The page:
The “inputs” or incoming data
What can be loaded in the ERETES database?
The database can receive all data used to compile national accounts, whatever they are:
|Survey Data||Business surveys, households surveys|
|Administrative data||Government finance statistics, bank accounts, fiscal data|
|Rates||Trade or transport margins, tax or VAT rates, actual social contributions rates…|
|Indices||Prices, volumes, values indices|
How should these data be loaded ?
It is neither possible nor useful to load the elementary data of a survey (e.g. at the level of an enterprise, a household). The data must be aggregated by product, industry, sector, etc., according to the classifications chosen by the users.
The data must also undergo a preliminary analysis, in order to determine the correct national accounting transaction for each of them.
This initial formatting of data sources is done using “attributes”, described in detail in the page ERETES database.
The interest of loading employment data
The ERETES industry account proposes tools to help the accountant estimate the unreported part of the economy thus improving the completeness. These tools are based on the analysis of various economic ratios: output or value added by person employed, remuneration per employee, intermediate consumption/output ratio. Most of these tools refer to the workforce information. To take benefit of using them, it is necessary to have compiled a balance of the national employment situation, listing data on workforce by industry and by status (wage-earners, managers, self-employed, etc.).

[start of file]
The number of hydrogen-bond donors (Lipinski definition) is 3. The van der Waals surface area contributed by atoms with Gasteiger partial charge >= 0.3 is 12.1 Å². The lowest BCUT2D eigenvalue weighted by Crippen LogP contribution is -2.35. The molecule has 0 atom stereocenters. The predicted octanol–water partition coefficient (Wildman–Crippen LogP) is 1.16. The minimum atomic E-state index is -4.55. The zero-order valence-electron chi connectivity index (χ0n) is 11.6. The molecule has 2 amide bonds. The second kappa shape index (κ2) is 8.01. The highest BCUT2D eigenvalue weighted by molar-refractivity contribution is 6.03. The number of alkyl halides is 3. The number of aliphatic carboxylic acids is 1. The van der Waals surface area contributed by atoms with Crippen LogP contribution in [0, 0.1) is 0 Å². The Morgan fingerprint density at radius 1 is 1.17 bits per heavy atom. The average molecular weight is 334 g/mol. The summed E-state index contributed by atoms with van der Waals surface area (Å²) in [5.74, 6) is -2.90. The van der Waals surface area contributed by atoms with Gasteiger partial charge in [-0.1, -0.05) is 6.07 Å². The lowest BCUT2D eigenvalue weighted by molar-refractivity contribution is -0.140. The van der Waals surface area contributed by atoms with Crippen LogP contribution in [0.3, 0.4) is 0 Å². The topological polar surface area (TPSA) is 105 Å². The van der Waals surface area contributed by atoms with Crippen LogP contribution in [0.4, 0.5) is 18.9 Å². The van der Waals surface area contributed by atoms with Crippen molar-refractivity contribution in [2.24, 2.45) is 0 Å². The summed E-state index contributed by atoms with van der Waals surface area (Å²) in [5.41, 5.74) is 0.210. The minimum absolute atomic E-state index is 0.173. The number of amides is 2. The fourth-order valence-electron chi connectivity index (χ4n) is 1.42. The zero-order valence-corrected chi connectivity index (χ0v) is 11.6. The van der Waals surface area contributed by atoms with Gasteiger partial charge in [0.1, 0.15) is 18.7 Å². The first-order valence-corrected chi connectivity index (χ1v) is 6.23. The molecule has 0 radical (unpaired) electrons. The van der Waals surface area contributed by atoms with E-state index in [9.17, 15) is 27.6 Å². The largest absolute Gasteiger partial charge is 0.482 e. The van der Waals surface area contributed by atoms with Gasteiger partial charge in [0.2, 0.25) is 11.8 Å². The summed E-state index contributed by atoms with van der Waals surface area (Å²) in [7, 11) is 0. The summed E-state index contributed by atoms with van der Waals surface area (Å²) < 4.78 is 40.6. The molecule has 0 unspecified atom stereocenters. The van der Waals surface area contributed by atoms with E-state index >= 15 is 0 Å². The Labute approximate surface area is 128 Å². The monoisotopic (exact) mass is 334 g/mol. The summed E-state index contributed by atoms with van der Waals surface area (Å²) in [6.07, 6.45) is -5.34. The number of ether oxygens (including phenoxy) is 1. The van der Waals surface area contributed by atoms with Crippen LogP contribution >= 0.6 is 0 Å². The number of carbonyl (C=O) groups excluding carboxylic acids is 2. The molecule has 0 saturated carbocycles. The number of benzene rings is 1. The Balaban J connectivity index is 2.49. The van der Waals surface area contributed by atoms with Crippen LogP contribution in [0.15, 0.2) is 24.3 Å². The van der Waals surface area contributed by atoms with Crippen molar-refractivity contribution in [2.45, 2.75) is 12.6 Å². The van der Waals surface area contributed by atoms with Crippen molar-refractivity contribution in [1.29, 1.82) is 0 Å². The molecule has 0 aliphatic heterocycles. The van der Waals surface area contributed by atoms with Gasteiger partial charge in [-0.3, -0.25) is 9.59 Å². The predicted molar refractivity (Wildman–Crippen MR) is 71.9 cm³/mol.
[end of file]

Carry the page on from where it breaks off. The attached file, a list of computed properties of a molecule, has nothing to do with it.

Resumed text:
It is therefore advisable to have such supplementary data available. If this is not possible, you can of course use ERETES, but you cannot use these tools to assist you in evaluating informal activities.
Is it true that ERETES requires more data than other systems ?
The numerous work tables and synthesis tables proposed by ERETES may give the impression that far more data are required to compile the accounts than under other systems. This is a false impression, for two reasons:
- It is not mandatory to compile all the tables proposed ; each country is free to decide the scope of its national accounts. Some countries still do not compile institutional sectors accounts or compile them partly. In terms of goods and services accounts, some countries compile only accounts in values, because they lack price or volume indices. Others compile only a global balance between supply and demand of intermediate consumption, without trying to synthesise the Use matrix. Finally some of them only compile industry accounts. All can be ERETES users but the wider the scope of accounts is, the larger the gain of using ERETES integrated approach is.
- Each table provides a framework for the analysis of a restricted subset of data, a sort of “zoom” on this subset (relative to a product, an industry, a transaction). In this limited framework, it is easier to reconcile the different points of view, and to estimate the missing data. Indeed these missing data could be obtained by balancing the supply-use balances and the from-whom-to-whom matrices, or by analysing ratios of various production modes in the industry accounts.